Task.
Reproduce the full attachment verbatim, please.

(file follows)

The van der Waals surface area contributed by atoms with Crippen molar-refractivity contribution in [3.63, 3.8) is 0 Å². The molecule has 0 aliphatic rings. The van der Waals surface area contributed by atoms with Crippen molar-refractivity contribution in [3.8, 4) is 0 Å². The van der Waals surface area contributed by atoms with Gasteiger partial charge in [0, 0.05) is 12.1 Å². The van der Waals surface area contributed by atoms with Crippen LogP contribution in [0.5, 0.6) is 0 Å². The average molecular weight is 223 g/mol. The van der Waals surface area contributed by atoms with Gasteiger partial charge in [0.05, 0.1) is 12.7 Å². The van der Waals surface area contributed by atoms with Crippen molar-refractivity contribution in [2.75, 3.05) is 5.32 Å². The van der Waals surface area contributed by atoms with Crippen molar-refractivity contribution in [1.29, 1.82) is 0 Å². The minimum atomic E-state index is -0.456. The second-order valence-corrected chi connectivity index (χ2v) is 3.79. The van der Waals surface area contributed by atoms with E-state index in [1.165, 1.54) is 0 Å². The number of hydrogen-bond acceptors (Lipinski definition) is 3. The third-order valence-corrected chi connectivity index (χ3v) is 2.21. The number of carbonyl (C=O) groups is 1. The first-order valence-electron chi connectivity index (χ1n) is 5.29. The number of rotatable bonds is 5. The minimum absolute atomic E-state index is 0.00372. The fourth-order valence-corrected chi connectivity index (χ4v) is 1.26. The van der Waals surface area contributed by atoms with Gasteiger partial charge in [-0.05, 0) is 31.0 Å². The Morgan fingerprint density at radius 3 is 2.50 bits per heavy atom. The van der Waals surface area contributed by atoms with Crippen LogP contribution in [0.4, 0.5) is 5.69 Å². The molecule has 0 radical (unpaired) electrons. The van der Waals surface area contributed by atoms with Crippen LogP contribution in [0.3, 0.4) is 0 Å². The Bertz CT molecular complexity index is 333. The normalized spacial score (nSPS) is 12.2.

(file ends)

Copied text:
The van der Waals surface area contributed by atoms with Crippen molar-refractivity contribution in [3.63, 3.8) is 0 Å². The molecule has 0 aliphatic rings. The van der Waals surface area contributed by atoms with Crippen molar-refractivity contribution in [3.8, 4) is 0 Å². The van der Waals surface area contributed by atoms with Gasteiger partial charge in [0, 0.05) is 12.1 Å². The van der Waals surface area contributed by atoms with Crippen LogP contribution in [0.5, 0.6) is 0 Å². The average molecular weight is 223 g/mol. The van der Waals surface area contributed by atoms with Gasteiger partial charge in [0.05, 0.1) is 12.7 Å². The van der Waals surface area contributed by atoms with Crippen molar-refractivity contribution in [2.75, 3.05) is 5.32 Å². The van der Waals surface area contributed by atoms with Crippen molar-refractivity contribution in [1.29, 1.82) is 0 Å². The minimum atomic E-state index is -0.456. The second-order valence-corrected chi connectivity index (χ2v) is 3.79. The van der Waals surface area contributed by atoms with E-state index in [1.165, 1.54) is 0 Å². The number of hydrogen-bond acceptors (Lipinski definition) is 3. The third-order valence-corrected chi connectivity index (χ3v) is 2.21. The number of carbonyl (C=O) groups is 1. The first-order valence-electron chi connectivity index (χ1n) is 5.29. The number of rotatable bonds is 5. The minimum absolute atomic E-state index is 0.00372. The fourth-order valence-corrected chi connectivity index (χ4v) is 1.26. The van der Waals surface area contributed by atoms with Gasteiger partial charge in [-0.05, 0) is 31.0 Å². The Morgan fingerprint density at radius 3 is 2.50 bits per heavy atom. The van der Waals surface area contributed by atoms with Crippen LogP contribution in [0.4, 0.5) is 5.69 Å². The molecule has 0 radical (unpaired) electrons. The van der Waals surface area contributed by atoms with Crippen LogP contribution in [0.3, 0.4) is 0 Å². The Bertz CT molecular complexity index is 333. The normalized spacial score (nSPS) is 12.2.